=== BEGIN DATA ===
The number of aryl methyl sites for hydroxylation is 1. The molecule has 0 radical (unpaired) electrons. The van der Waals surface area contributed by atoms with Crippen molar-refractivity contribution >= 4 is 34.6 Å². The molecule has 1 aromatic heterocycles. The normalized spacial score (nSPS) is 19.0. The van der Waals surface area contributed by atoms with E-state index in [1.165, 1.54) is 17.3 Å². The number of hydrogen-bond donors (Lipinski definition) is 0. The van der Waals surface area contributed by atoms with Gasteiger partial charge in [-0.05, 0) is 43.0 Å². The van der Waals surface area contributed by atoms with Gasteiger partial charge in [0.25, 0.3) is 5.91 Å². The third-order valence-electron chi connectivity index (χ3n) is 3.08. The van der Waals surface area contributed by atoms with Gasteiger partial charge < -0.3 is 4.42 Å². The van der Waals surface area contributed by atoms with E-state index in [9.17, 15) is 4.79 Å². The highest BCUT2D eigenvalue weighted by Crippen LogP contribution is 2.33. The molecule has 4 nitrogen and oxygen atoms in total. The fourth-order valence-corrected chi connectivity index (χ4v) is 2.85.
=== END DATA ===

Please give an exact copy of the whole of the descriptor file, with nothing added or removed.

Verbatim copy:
The number of aryl methyl sites for hydroxylation is 1. The molecule has 0 radical (unpaired) electrons. The van der Waals surface area contributed by atoms with Crippen molar-refractivity contribution >= 4 is 34.6 Å². The molecule has 1 aromatic heterocycles. The normalized spacial score (nSPS) is 19.0. The van der Waals surface area contributed by atoms with E-state index in [1.165, 1.54) is 17.3 Å². The number of hydrogen-bond donors (Lipinski definition) is 0. The van der Waals surface area contributed by atoms with Gasteiger partial charge in [-0.05, 0) is 43.0 Å². The van der Waals surface area contributed by atoms with Gasteiger partial charge in [0.25, 0.3) is 5.91 Å². The third-order valence-electron chi connectivity index (χ3n) is 3.08. The van der Waals surface area contributed by atoms with Gasteiger partial charge < -0.3 is 4.42 Å². The van der Waals surface area contributed by atoms with E-state index in [9.17, 15) is 4.79 Å². The highest BCUT2D eigenvalue weighted by Crippen LogP contribution is 2.33. The molecule has 4 nitrogen and oxygen atoms in total. The fourth-order valence-corrected chi connectivity index (χ4v) is 2.85.